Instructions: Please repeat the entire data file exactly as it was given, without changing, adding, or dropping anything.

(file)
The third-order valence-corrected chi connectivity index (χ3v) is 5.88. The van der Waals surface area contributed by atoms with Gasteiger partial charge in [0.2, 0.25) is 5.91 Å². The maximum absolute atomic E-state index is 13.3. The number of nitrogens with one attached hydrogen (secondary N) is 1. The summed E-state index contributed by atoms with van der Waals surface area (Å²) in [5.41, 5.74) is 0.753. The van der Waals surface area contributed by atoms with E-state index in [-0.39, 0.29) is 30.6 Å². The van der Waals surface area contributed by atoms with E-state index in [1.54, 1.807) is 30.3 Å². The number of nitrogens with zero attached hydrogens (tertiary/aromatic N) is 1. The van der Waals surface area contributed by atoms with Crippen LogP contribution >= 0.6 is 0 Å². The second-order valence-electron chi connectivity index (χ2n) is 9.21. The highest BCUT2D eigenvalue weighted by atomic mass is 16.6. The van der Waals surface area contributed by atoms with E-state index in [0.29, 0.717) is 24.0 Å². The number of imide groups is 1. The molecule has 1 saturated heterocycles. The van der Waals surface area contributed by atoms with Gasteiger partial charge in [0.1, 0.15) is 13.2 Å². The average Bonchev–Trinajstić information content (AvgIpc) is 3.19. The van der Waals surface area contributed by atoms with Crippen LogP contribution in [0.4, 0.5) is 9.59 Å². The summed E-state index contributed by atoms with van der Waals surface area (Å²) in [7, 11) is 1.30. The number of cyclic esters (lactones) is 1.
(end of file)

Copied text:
The third-order valence-corrected chi connectivity index (χ3v) is 5.88. The van der Waals surface area contributed by atoms with Gasteiger partial charge in [0.2, 0.25) is 5.91 Å². The maximum absolute atomic E-state index is 13.3. The number of nitrogens with one attached hydrogen (secondary N) is 1. The summed E-state index contributed by atoms with van der Waals surface area (Å²) in [5.41, 5.74) is 0.753. The van der Waals surface area contributed by atoms with E-state index in [-0.39, 0.29) is 30.6 Å². The van der Waals surface area contributed by atoms with E-state index in [1.54, 1.807) is 30.3 Å². The number of nitrogens with zero attached hydrogens (tertiary/aromatic N) is 1. The van der Waals surface area contributed by atoms with Crippen LogP contribution >= 0.6 is 0 Å². The second-order valence-electron chi connectivity index (χ2n) is 9.21. The highest BCUT2D eigenvalue weighted by atomic mass is 16.6. The van der Waals surface area contributed by atoms with E-state index in [0.29, 0.717) is 24.0 Å². The number of imide groups is 1. The molecule has 1 saturated heterocycles. The van der Waals surface area contributed by atoms with Gasteiger partial charge in [0.1, 0.15) is 13.2 Å². The average Bonchev–Trinajstić information content (AvgIpc) is 3.19. The van der Waals surface area contributed by atoms with Crippen LogP contribution in [0.4, 0.5) is 9.59 Å². The summed E-state index contributed by atoms with van der Waals surface area (Å²) in [7, 11) is 1.30. The number of cyclic esters (lactones) is 1.